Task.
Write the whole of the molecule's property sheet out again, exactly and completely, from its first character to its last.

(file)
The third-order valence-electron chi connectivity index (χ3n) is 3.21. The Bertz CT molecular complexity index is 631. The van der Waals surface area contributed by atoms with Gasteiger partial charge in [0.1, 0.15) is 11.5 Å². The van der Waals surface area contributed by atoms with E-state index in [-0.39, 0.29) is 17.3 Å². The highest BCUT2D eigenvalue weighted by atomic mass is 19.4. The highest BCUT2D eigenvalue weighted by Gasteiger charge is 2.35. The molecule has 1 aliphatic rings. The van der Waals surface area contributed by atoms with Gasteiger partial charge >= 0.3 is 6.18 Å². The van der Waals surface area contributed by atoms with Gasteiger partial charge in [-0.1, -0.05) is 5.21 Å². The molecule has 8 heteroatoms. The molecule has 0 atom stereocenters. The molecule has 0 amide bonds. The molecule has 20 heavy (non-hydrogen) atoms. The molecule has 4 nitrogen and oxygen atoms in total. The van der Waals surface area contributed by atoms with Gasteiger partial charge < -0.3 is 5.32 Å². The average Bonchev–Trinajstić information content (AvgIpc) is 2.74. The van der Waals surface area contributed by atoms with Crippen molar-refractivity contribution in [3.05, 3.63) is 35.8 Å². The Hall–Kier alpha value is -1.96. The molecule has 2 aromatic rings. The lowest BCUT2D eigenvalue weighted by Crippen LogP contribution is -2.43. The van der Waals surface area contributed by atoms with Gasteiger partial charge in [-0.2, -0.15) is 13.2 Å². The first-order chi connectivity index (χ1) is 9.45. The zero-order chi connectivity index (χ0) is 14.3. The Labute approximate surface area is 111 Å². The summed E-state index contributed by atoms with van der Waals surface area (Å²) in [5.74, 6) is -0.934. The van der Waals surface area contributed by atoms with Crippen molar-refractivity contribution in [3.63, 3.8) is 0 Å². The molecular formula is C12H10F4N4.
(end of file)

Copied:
The third-order valence-electron chi connectivity index (χ3n) is 3.21. The Bertz CT molecular complexity index is 631. The van der Waals surface area contributed by atoms with Gasteiger partial charge in [0.1, 0.15) is 11.5 Å². The van der Waals surface area contributed by atoms with E-state index in [-0.39, 0.29) is 17.3 Å². The highest BCUT2D eigenvalue weighted by atomic mass is 19.4. The highest BCUT2D eigenvalue weighted by Gasteiger charge is 2.35. The molecule has 1 aliphatic rings. The van der Waals surface area contributed by atoms with Gasteiger partial charge >= 0.3 is 6.18 Å². The van der Waals surface area contributed by atoms with Gasteiger partial charge in [-0.1, -0.05) is 5.21 Å². The molecule has 8 heteroatoms. The molecule has 0 atom stereocenters. The molecule has 0 amide bonds. The molecule has 20 heavy (non-hydrogen) atoms. The molecule has 4 nitrogen and oxygen atoms in total. The van der Waals surface area contributed by atoms with Gasteiger partial charge < -0.3 is 5.32 Å². The average Bonchev–Trinajstić information content (AvgIpc) is 2.74. The van der Waals surface area contributed by atoms with Crippen molar-refractivity contribution in [3.05, 3.63) is 35.8 Å². The Hall–Kier alpha value is -1.96. The molecule has 2 aromatic rings. The lowest BCUT2D eigenvalue weighted by Crippen LogP contribution is -2.43. The van der Waals surface area contributed by atoms with Gasteiger partial charge in [-0.2, -0.15) is 13.2 Å². The first-order chi connectivity index (χ1) is 9.45. The zero-order chi connectivity index (χ0) is 14.3. The Labute approximate surface area is 111 Å². The summed E-state index contributed by atoms with van der Waals surface area (Å²) in [5.74, 6) is -0.934. The van der Waals surface area contributed by atoms with Crippen molar-refractivity contribution in [3.63, 3.8) is 0 Å². The molecular formula is C12H10F4N4.